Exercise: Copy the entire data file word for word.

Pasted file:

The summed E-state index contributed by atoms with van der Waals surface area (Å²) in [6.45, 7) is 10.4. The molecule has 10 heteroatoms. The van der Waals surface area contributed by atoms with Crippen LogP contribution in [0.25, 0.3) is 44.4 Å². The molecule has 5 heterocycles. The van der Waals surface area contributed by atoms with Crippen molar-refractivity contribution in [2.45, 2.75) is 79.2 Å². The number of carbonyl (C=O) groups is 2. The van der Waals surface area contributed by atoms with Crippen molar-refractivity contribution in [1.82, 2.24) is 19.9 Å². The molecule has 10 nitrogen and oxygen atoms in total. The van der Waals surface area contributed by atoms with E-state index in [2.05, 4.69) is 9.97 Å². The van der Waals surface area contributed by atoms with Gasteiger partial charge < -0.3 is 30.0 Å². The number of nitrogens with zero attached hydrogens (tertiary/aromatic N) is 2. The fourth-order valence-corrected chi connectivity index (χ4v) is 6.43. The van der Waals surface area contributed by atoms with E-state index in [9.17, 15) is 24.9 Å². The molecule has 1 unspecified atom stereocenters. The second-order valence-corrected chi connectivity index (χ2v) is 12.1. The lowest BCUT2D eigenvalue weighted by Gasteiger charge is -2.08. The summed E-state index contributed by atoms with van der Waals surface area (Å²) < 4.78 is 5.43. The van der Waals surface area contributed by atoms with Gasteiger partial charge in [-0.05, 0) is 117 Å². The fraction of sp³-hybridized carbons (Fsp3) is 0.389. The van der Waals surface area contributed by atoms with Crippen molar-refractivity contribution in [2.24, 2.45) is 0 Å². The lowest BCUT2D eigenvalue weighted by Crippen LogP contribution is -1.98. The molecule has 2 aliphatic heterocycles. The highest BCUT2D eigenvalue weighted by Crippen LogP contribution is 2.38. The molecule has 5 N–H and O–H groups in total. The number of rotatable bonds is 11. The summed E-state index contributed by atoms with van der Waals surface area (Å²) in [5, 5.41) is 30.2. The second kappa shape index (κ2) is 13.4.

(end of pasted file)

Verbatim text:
The summed E-state index contributed by atoms with van der Waals surface area (Å²) in [6.45, 7) is 10.4. The molecule has 10 heteroatoms. The van der Waals surface area contributed by atoms with Crippen LogP contribution in [0.25, 0.3) is 44.4 Å². The molecule has 5 heterocycles. The van der Waals surface area contributed by atoms with Crippen molar-refractivity contribution in [2.45, 2.75) is 79.2 Å². The number of carbonyl (C=O) groups is 2. The van der Waals surface area contributed by atoms with Crippen molar-refractivity contribution in [1.82, 2.24) is 19.9 Å². The molecule has 10 nitrogen and oxygen atoms in total. The van der Waals surface area contributed by atoms with E-state index in [2.05, 4.69) is 9.97 Å². The van der Waals surface area contributed by atoms with Gasteiger partial charge < -0.3 is 30.0 Å². The number of nitrogens with zero attached hydrogens (tertiary/aromatic N) is 2. The fourth-order valence-corrected chi connectivity index (χ4v) is 6.43. The van der Waals surface area contributed by atoms with E-state index in [9.17, 15) is 24.9 Å². The molecule has 1 unspecified atom stereocenters. The second-order valence-corrected chi connectivity index (χ2v) is 12.1. The lowest BCUT2D eigenvalue weighted by Gasteiger charge is -2.08. The summed E-state index contributed by atoms with van der Waals surface area (Å²) < 4.78 is 5.43. The van der Waals surface area contributed by atoms with Gasteiger partial charge in [-0.05, 0) is 117 Å². The fraction of sp³-hybridized carbons (Fsp3) is 0.389. The van der Waals surface area contributed by atoms with Crippen molar-refractivity contribution in [2.24, 2.45) is 0 Å². The lowest BCUT2D eigenvalue weighted by Crippen LogP contribution is -1.98. The molecule has 2 aliphatic heterocycles. The highest BCUT2D eigenvalue weighted by Crippen LogP contribution is 2.38. The molecule has 5 N–H and O–H groups in total. The number of rotatable bonds is 11. The summed E-state index contributed by atoms with van der Waals surface area (Å²) in [5, 5.41) is 30.2. The second kappa shape index (κ2) is 13.4.